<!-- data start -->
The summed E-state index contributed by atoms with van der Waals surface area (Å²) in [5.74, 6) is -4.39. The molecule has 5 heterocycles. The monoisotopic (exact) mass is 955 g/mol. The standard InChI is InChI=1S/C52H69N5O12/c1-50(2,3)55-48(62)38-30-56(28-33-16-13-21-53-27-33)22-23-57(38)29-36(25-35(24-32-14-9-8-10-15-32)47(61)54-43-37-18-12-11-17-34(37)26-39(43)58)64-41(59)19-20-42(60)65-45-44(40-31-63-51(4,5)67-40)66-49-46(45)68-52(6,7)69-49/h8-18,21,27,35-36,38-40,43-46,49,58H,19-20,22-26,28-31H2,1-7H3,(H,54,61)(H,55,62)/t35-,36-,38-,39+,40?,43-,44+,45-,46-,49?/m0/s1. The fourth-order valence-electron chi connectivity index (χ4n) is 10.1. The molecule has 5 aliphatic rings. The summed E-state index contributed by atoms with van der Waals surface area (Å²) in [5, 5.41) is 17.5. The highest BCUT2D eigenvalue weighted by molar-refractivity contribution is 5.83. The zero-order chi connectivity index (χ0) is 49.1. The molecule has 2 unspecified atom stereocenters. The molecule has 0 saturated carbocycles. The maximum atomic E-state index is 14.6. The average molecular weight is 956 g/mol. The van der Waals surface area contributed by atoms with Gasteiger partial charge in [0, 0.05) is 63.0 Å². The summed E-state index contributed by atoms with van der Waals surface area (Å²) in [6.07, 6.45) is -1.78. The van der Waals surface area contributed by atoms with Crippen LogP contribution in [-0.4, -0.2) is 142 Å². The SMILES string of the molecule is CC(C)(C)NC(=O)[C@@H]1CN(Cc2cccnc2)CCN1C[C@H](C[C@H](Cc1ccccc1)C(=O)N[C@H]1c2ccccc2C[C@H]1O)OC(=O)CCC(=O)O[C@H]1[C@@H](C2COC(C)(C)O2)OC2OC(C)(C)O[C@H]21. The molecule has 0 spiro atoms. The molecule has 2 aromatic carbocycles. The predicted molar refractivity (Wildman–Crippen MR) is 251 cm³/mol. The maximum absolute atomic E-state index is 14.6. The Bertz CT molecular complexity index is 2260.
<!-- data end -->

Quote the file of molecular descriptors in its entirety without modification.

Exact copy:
The summed E-state index contributed by atoms with van der Waals surface area (Å²) in [5.74, 6) is -4.39. The molecule has 5 heterocycles. The monoisotopic (exact) mass is 955 g/mol. The standard InChI is InChI=1S/C52H69N5O12/c1-50(2,3)55-48(62)38-30-56(28-33-16-13-21-53-27-33)22-23-57(38)29-36(25-35(24-32-14-9-8-10-15-32)47(61)54-43-37-18-12-11-17-34(37)26-39(43)58)64-41(59)19-20-42(60)65-45-44(40-31-63-51(4,5)67-40)66-49-46(45)68-52(6,7)69-49/h8-18,21,27,35-36,38-40,43-46,49,58H,19-20,22-26,28-31H2,1-7H3,(H,54,61)(H,55,62)/t35-,36-,38-,39+,40?,43-,44+,45-,46-,49?/m0/s1. The fourth-order valence-electron chi connectivity index (χ4n) is 10.1. The molecule has 5 aliphatic rings. The summed E-state index contributed by atoms with van der Waals surface area (Å²) in [5, 5.41) is 17.5. The highest BCUT2D eigenvalue weighted by molar-refractivity contribution is 5.83. The zero-order chi connectivity index (χ0) is 49.1. The molecule has 2 unspecified atom stereocenters. The molecule has 0 saturated carbocycles. The maximum atomic E-state index is 14.6. The average molecular weight is 956 g/mol. The van der Waals surface area contributed by atoms with Gasteiger partial charge in [0, 0.05) is 63.0 Å². The summed E-state index contributed by atoms with van der Waals surface area (Å²) in [6.07, 6.45) is -1.78. The van der Waals surface area contributed by atoms with Crippen LogP contribution in [-0.4, -0.2) is 142 Å². The SMILES string of the molecule is CC(C)(C)NC(=O)[C@@H]1CN(Cc2cccnc2)CCN1C[C@H](C[C@H](Cc1ccccc1)C(=O)N[C@H]1c2ccccc2C[C@H]1O)OC(=O)CCC(=O)O[C@H]1[C@@H](C2COC(C)(C)O2)OC2OC(C)(C)O[C@H]21. The molecule has 0 spiro atoms. The molecule has 2 aromatic carbocycles. The predicted molar refractivity (Wildman–Crippen MR) is 251 cm³/mol. The maximum absolute atomic E-state index is 14.6. The Bertz CT molecular complexity index is 2260.